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"Munich's" Misplaced Sympathy By: Dr. Robert Friedmann
FrontPageMagazine.com | Wednesday, March 08, 2006

Even before its notable shut out at this year’s Academy Awards, Steven Spielberg's Munich lost the battle for Israeli public opinion.

Following a screening for former Mossad officials in Israel last month, a consensus emerged that the movie--Spielberg’s take on Israel’s response to Palestinian terrorists’ murder of Israeli athletes at the 1972 Olympic Games--had all but ignored the country at the center of its story. “There is nothing about Israel in this movie,” the officials noted at a post-film panel.

And indeed, to anyone even slightly familiar with Israel’s military service and security forces, the movie had failed to portray accurately Israeli protocol, uniforms, social interactions, customs, and way of life more broadly. Israel operates one of the world’s most effective and efficient security services. Watching Munich, however, one might conclude that Israeli agents are either amateurs, bumbling fools, loose cannons, or some combination of the three.

Munich’s many inaccuracies are not accidental. The film is based on author George Jonas’ controversial book Vengeance. Jonas defends it as “solid research,” as does Jonas’ ex-wife Barbara Amiel, who “cannot stress too highly the care and effort that went into this book as well as George Jonas's lifelong commitment to the values clearly expressed in Vengeance that are now all but reversed in the film.” But while the book may have been thoroughly researched, the resulting work nonetheless indicates that, at best, Jonas fell prey to a con man’s story: Vengeance is today widely regarded as a fabrication. Another warning sign: Munich’s screenwriter was none other than anti-Israel dramatist Tony Kushner.

(Fortunately, one does not have to rely on Munich to understand the events it purports to explore. Another movie, The Sword of Gideon, (1986) was also based on the book and it is far better without having to rely on Spielberg’s pyrotechnics. A new documentary, “Bayonet,” is to be released shortly and it should provide a far greater element of credibility to what really happened. Similarly, a recent documentary on the Discovery Channel, Munich: The Real Assassins does a very good job because it relied on authentic sources, not, like Spielberg, on fiction.)

The biggest weakness of the movie, however, lies in its endorsement of two moral fallacies. The first moral fallacy is strongly embedded in Western tradition. Namely, the movie presents a false equivalence between victim and perpetrator. Spielberg and Kushner go out of their way to show a sacred “balance” that gives an equal footing to terrorists and those who fight them. Were they to carry on ad-absurdum, they would have equated the allied forces in WWII with the Nazis whom they fought. Or perhaps they would have suggested that a police officer who kills a criminal who threatens the officer’s life (or that of a citizen) is no different from the criminal.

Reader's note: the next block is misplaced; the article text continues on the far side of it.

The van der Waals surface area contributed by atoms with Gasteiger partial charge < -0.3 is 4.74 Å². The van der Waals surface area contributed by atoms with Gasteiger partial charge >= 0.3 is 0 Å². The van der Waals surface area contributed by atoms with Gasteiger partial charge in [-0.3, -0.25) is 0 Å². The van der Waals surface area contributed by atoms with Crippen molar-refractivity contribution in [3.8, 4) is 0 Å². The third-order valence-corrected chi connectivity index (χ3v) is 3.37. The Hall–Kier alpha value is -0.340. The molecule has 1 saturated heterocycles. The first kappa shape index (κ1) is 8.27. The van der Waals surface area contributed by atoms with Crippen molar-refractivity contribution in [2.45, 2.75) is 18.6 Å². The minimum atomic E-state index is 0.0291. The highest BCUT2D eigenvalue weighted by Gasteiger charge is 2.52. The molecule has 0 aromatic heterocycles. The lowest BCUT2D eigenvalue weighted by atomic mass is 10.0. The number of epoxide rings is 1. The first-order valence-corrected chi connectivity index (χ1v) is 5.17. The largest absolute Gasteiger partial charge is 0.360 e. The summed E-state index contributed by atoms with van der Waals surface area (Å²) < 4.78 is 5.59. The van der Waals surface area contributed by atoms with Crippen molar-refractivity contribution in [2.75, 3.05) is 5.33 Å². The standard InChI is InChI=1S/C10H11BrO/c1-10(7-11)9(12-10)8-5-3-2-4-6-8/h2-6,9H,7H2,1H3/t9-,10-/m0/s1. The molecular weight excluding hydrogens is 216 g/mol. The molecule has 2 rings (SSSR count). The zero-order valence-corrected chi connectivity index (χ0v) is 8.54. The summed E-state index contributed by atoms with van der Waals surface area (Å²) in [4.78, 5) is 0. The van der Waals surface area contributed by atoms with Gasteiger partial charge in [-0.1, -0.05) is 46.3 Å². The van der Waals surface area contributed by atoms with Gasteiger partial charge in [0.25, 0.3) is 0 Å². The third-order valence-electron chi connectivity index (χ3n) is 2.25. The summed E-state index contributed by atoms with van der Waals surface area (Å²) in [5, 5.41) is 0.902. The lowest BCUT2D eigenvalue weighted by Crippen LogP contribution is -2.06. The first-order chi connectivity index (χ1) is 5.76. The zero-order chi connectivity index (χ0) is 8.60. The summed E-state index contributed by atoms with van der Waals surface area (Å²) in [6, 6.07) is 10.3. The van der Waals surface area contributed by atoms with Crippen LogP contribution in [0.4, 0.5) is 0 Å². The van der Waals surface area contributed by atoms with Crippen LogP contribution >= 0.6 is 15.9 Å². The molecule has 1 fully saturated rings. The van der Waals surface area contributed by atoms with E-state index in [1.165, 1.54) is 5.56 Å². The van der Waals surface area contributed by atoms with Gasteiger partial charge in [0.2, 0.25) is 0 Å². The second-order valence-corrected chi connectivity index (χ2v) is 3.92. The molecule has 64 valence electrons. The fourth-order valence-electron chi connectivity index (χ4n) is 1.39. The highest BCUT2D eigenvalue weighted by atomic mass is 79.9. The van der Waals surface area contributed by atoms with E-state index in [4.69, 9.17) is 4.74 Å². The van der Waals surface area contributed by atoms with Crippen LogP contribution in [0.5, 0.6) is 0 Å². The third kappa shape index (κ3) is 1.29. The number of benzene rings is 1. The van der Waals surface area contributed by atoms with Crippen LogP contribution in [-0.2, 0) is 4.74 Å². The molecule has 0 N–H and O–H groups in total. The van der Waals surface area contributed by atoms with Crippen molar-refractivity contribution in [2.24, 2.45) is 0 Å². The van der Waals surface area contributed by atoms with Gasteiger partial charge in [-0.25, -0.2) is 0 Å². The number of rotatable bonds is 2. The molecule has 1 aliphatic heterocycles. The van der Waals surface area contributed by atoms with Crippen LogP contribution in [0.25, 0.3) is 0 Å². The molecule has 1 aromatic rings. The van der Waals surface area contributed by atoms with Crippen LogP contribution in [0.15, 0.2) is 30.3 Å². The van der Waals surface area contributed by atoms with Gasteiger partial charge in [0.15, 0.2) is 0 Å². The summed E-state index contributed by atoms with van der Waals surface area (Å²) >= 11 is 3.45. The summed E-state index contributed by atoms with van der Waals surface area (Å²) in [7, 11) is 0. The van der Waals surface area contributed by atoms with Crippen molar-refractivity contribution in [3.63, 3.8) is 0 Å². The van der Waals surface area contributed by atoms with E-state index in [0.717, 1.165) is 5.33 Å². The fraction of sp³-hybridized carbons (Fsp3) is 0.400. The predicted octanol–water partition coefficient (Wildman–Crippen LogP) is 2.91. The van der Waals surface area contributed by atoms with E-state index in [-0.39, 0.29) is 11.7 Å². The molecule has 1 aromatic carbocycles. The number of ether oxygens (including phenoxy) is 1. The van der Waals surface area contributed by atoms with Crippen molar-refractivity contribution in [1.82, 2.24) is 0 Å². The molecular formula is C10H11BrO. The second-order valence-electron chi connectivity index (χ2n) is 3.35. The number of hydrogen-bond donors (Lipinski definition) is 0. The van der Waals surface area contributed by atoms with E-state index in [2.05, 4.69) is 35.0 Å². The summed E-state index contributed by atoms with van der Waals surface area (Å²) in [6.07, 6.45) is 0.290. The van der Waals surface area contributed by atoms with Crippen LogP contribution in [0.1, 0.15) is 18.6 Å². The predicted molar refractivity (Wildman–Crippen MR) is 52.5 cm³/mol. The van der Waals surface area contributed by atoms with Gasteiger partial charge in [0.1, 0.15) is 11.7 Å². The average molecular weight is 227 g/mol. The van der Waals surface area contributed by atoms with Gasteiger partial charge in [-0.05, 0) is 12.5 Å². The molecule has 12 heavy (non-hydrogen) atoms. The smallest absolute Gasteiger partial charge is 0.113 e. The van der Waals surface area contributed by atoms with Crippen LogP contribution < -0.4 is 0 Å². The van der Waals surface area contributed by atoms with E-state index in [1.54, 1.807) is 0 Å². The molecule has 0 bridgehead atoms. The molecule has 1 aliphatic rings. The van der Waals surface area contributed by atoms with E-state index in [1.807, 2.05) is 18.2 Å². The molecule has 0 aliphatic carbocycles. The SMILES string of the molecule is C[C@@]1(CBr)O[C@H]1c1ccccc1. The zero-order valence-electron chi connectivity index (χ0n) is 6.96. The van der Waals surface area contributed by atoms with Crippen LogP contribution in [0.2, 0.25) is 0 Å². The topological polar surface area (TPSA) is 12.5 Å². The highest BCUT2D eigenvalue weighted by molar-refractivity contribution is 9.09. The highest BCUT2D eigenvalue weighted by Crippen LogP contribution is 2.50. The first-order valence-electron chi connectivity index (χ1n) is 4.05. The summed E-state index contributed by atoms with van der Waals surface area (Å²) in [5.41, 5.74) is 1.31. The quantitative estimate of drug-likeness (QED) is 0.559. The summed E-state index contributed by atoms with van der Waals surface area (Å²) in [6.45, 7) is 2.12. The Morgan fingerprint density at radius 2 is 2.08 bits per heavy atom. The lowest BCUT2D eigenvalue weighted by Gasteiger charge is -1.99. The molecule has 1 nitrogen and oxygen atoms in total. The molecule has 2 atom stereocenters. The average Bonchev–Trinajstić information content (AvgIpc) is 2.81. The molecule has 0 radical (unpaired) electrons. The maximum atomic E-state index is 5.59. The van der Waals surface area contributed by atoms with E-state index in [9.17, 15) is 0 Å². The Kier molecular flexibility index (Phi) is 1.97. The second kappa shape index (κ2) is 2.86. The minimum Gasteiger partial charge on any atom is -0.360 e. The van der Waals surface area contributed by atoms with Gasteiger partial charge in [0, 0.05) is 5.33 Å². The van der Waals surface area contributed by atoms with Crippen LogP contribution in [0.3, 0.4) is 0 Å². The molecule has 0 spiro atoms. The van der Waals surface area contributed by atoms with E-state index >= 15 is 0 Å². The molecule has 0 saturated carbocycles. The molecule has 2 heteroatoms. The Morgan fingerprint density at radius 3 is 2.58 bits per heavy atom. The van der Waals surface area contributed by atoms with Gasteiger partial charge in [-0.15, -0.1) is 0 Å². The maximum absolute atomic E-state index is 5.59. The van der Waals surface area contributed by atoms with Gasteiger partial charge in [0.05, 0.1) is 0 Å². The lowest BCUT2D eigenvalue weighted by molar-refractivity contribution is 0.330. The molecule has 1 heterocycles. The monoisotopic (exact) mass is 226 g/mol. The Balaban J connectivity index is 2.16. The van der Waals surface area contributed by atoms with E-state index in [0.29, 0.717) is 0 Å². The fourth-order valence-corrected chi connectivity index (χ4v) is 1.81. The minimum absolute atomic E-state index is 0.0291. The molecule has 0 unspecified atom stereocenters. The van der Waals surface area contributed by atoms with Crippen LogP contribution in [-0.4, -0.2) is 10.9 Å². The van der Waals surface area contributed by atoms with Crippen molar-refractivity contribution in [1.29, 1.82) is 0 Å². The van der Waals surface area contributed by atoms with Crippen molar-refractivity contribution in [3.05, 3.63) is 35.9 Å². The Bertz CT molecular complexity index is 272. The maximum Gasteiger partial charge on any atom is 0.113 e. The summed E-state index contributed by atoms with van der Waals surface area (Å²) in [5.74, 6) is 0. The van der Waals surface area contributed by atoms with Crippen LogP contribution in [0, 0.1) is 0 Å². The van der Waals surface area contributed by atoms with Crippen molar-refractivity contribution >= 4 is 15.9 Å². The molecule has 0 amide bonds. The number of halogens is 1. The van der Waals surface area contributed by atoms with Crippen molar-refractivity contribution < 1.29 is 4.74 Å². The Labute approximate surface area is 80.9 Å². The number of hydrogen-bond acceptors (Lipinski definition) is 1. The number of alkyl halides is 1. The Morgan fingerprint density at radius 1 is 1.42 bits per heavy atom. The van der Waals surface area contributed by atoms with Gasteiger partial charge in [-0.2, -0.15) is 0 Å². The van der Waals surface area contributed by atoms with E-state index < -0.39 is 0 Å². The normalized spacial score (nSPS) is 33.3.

To blur the boundary between victim and victimizer, Munich distorts what Israeli prime minister Golda Meir once said about killing: "We can forgive the Arabs for killing our children but we cannot forgive them for forcing our children to kill their children." In the movie, however, the sentiment appeared as: “Israel, like every civilization, may find its necessary to negotiate compromises with its own values.” What compromises in Jewish values? The famous Jewish value that suggests killing the enemy who intends to kill you? There are no heroes or villains anymore for Spielberg and Kushner: everyone is equal. Thus do they accord unwarranted legitimacy to terrorists and criminals.

The second moral fallacy is the biggest weakness of this movie. While potentially appealing to some idealists (religious or otherwise) and to anyone who abhors violence, the ending message is that all violence is obscene and futile, clearly implying that the violence of the defender is wrong. Moreover, violence begets violence. Devoid of context, the film could have said that fighting Nazis was futile and obscene and “might” beget more violence. The idea that fighting terrorism is futile is a luxury that the beautiful people in Hollywood and their media admirers can afford.

In an era when the terrorist threats against civilians exist on an unprecedented scale, Spielberg might have explored the delicate balances of the human soul. Unfortunately, what he achieved instead was an untenable formula for the destruction of a democratic nation.

Yet, in a perverse way, Munich has performed an unintentional service for Israel and the Jewish people. Purporting to be “inspired” by real events, Spielberg ended up proving that some of our very own cause us no less damage than our external enemy.

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Dr. Robert Friedmann is a criminal justice professor at Georgia State University. He is the author of the 2-volume book A Diary of Four Years of Terrorism and Anti-Semitism: 2000-2004 (iUniverse, New York, 2005).

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